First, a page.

Residential property price growth dropped to a three-year low in July 2016 as the UK’s decision to leave the EU continued to have an adverse impact on the market, a new poll of surveyors suggests.
The latest survey conducted by the Royal Institution of Chartered Surveyors (RICS) revealed that home price increases slowed significantly in the three months to the end of July, along with new buyer inquiries, property sales and new instructions.
According to July’s housing market survey, just 5% more of those surveyed saw a rise rather than a fall in prices, while predictions for house price growth in the next three months remains negative across the country.
Despite the short-term slowdown, the outlook for the next 12 months is slightly more positive according to those polled, which acts as a rather good indicator of future house price changes, with 23% more people expecting prices to rise, compared to last month’s survey which put that figure at zero.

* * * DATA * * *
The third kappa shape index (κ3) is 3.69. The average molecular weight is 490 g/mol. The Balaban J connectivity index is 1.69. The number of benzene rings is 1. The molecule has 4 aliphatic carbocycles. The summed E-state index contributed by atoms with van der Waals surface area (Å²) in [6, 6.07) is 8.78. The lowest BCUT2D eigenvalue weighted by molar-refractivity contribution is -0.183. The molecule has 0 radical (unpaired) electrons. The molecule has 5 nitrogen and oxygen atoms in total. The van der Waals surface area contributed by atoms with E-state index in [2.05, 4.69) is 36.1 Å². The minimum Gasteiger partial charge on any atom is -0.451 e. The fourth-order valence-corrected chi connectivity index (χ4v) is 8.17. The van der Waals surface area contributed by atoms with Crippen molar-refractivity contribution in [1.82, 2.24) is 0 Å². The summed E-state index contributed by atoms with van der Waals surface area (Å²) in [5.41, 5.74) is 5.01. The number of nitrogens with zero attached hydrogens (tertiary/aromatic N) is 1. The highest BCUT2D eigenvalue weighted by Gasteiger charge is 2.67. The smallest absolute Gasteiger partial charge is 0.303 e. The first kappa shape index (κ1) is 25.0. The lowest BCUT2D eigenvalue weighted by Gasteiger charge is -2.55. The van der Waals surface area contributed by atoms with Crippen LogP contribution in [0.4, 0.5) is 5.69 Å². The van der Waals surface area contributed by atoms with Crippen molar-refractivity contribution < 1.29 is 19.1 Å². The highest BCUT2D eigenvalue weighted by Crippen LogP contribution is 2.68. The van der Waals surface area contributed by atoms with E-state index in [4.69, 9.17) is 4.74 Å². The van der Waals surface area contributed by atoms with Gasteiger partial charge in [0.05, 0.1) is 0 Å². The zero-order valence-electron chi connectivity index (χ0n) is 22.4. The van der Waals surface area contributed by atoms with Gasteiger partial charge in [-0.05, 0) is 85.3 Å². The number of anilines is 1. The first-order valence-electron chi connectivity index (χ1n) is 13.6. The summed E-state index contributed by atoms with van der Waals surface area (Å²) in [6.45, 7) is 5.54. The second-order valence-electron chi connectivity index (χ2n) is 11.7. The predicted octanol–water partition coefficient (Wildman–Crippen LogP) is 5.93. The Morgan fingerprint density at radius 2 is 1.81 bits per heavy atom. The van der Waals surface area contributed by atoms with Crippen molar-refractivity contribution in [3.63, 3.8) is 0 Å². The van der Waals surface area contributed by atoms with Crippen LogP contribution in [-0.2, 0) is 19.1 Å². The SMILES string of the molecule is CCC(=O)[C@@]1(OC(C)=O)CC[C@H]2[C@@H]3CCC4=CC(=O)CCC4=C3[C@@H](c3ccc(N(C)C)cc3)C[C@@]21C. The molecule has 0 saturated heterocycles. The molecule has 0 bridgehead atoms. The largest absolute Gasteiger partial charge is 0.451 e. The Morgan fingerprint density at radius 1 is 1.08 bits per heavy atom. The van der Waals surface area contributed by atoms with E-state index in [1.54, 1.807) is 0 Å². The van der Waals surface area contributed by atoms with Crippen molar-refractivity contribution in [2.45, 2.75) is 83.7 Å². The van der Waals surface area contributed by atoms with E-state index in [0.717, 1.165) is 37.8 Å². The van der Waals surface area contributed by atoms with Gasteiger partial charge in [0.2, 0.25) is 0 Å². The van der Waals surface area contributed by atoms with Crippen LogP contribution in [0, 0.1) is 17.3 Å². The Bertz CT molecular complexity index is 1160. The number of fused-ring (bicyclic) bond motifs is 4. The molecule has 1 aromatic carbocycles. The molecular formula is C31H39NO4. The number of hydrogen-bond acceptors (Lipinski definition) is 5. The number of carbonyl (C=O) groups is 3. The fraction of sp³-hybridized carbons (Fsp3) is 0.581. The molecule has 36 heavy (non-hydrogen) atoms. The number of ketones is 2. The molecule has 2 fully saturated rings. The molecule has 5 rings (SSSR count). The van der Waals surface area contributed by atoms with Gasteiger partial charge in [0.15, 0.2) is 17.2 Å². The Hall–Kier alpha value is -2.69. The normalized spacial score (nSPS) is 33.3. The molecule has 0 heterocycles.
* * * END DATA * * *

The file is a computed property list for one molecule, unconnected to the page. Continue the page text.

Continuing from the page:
All areas of the UK are projected to see home price growth in the coming 12 months, with the exception of London and East Anglia. However, over the next five years, surveyors have forecast prices will increase by 4% per year in the capital, outstripping the national average of 3% over the same period.
Simon Rubinsohn, chief economist at RICS, said: “The housing market is currently balancing a raft of somewhat mixed economic news alongside the latest policy measures announced by the Bank of England, which have already begun to lower cost of mortgage finance.”